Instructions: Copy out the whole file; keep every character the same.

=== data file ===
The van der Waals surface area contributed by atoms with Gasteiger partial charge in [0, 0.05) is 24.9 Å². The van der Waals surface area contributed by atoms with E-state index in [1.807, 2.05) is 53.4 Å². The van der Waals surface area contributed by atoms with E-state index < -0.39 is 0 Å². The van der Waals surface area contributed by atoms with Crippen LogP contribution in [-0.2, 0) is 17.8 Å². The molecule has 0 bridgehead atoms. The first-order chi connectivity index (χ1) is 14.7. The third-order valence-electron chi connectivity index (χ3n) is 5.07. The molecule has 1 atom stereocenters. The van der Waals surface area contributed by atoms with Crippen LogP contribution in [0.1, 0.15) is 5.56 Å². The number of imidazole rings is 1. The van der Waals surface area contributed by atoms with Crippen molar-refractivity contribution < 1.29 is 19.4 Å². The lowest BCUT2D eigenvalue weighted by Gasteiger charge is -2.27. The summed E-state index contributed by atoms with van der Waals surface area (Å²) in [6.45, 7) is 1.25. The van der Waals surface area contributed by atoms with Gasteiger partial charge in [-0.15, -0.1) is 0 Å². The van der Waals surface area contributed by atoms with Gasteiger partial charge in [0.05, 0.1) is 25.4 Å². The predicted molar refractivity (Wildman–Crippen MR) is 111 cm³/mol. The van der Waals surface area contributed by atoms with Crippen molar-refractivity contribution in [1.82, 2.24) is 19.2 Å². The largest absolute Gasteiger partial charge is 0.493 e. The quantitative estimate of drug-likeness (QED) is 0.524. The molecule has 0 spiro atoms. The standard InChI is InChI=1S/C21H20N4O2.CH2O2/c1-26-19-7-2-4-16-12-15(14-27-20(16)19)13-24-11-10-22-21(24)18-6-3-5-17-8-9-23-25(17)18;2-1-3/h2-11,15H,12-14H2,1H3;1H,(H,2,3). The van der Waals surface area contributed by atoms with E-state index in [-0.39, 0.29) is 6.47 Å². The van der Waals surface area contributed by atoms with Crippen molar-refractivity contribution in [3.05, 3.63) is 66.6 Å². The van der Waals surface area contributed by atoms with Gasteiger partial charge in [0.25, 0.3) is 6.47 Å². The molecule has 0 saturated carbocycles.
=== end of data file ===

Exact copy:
The van der Waals surface area contributed by atoms with Gasteiger partial charge in [0, 0.05) is 24.9 Å². The van der Waals surface area contributed by atoms with E-state index in [1.807, 2.05) is 53.4 Å². The van der Waals surface area contributed by atoms with E-state index < -0.39 is 0 Å². The van der Waals surface area contributed by atoms with Crippen LogP contribution in [-0.2, 0) is 17.8 Å². The molecule has 0 bridgehead atoms. The first-order chi connectivity index (χ1) is 14.7. The third-order valence-electron chi connectivity index (χ3n) is 5.07. The molecule has 1 atom stereocenters. The van der Waals surface area contributed by atoms with Crippen LogP contribution in [0.1, 0.15) is 5.56 Å². The number of imidazole rings is 1. The van der Waals surface area contributed by atoms with Crippen molar-refractivity contribution < 1.29 is 19.4 Å². The lowest BCUT2D eigenvalue weighted by Gasteiger charge is -2.27. The summed E-state index contributed by atoms with van der Waals surface area (Å²) in [6.45, 7) is 1.25. The van der Waals surface area contributed by atoms with Gasteiger partial charge in [-0.15, -0.1) is 0 Å². The van der Waals surface area contributed by atoms with Gasteiger partial charge in [0.05, 0.1) is 25.4 Å². The predicted molar refractivity (Wildman–Crippen MR) is 111 cm³/mol. The van der Waals surface area contributed by atoms with Crippen molar-refractivity contribution in [1.82, 2.24) is 19.2 Å². The largest absolute Gasteiger partial charge is 0.493 e. The quantitative estimate of drug-likeness (QED) is 0.524. The molecule has 0 spiro atoms. The standard InChI is InChI=1S/C21H20N4O2.CH2O2/c1-26-19-7-2-4-16-12-15(14-27-20(16)19)13-24-11-10-22-21(24)18-6-3-5-17-8-9-23-25(17)18;2-1-3/h2-11,15H,12-14H2,1H3;1H,(H,2,3). The van der Waals surface area contributed by atoms with E-state index in [-0.39, 0.29) is 6.47 Å². The van der Waals surface area contributed by atoms with Crippen molar-refractivity contribution in [3.05, 3.63) is 66.6 Å². The van der Waals surface area contributed by atoms with Gasteiger partial charge in [0.25, 0.3) is 6.47 Å². The molecule has 0 saturated carbocycles.